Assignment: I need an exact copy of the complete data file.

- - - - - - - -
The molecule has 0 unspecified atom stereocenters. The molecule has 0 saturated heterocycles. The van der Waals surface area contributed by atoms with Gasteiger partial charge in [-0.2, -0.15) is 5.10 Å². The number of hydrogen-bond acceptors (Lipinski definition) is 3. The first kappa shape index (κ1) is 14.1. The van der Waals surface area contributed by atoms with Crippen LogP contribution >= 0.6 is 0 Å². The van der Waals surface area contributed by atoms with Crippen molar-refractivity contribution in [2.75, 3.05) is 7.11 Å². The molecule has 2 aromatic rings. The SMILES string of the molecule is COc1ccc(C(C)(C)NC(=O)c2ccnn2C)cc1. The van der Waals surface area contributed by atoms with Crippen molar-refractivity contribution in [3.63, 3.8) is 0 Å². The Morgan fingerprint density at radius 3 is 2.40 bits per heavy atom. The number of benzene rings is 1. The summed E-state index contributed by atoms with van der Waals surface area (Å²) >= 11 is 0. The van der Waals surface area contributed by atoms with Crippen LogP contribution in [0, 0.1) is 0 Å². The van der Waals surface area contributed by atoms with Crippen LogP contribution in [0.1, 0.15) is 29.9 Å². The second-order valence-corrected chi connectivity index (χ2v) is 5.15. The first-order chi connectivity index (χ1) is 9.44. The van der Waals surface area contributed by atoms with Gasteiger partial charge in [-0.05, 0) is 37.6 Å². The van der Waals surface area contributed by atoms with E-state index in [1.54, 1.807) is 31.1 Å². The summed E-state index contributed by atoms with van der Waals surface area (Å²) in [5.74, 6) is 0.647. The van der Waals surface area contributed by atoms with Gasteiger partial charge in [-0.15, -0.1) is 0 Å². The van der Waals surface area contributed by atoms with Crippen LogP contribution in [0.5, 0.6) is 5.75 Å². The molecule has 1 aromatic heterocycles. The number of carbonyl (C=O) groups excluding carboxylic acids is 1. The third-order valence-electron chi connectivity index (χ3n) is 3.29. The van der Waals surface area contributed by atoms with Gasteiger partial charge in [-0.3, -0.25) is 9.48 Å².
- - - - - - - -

The molecule has 0 unspecified atom stereocenters. The molecule has 0 saturated heterocycles. The van der Waals surface area contributed by atoms with Gasteiger partial charge in [-0.2, -0.15) is 5.10 Å². The number of hydrogen-bond acceptors (Lipinski definition) is 3. The first kappa shape index (κ1) is 14.1. The van der Waals surface area contributed by atoms with Crippen LogP contribution >= 0.6 is 0 Å². The van der Waals surface area contributed by atoms with Crippen molar-refractivity contribution in [2.75, 3.05) is 7.11 Å². The molecule has 2 aromatic rings. The SMILES string of the molecule is COc1ccc(C(C)(C)NC(=O)c2ccnn2C)cc1. The van der Waals surface area contributed by atoms with Crippen molar-refractivity contribution in [3.63, 3.8) is 0 Å². The Morgan fingerprint density at radius 3 is 2.40 bits per heavy atom. The number of benzene rings is 1. The summed E-state index contributed by atoms with van der Waals surface area (Å²) >= 11 is 0. The van der Waals surface area contributed by atoms with Crippen LogP contribution in [0, 0.1) is 0 Å². The van der Waals surface area contributed by atoms with Crippen LogP contribution in [0.1, 0.15) is 29.9 Å². The second-order valence-corrected chi connectivity index (χ2v) is 5.15. The first-order chi connectivity index (χ1) is 9.44. The van der Waals surface area contributed by atoms with Gasteiger partial charge in [-0.05, 0) is 37.6 Å². The van der Waals surface area contributed by atoms with E-state index in [1.54, 1.807) is 31.1 Å². The summed E-state index contributed by atoms with van der Waals surface area (Å²) in [5.74, 6) is 0.647. The van der Waals surface area contributed by atoms with Gasteiger partial charge in [-0.15, -0.1) is 0 Å². The van der Waals surface area contributed by atoms with Crippen LogP contribution in [0.5, 0.6) is 5.75 Å². The molecule has 1 aromatic heterocycles. The number of carbonyl (C=O) groups excluding carboxylic acids is 1. The third-order valence-electron chi connectivity index (χ3n) is 3.29. The van der Waals surface area contributed by atoms with Gasteiger partial charge in [-0.3, -0.25) is 9.48 Å².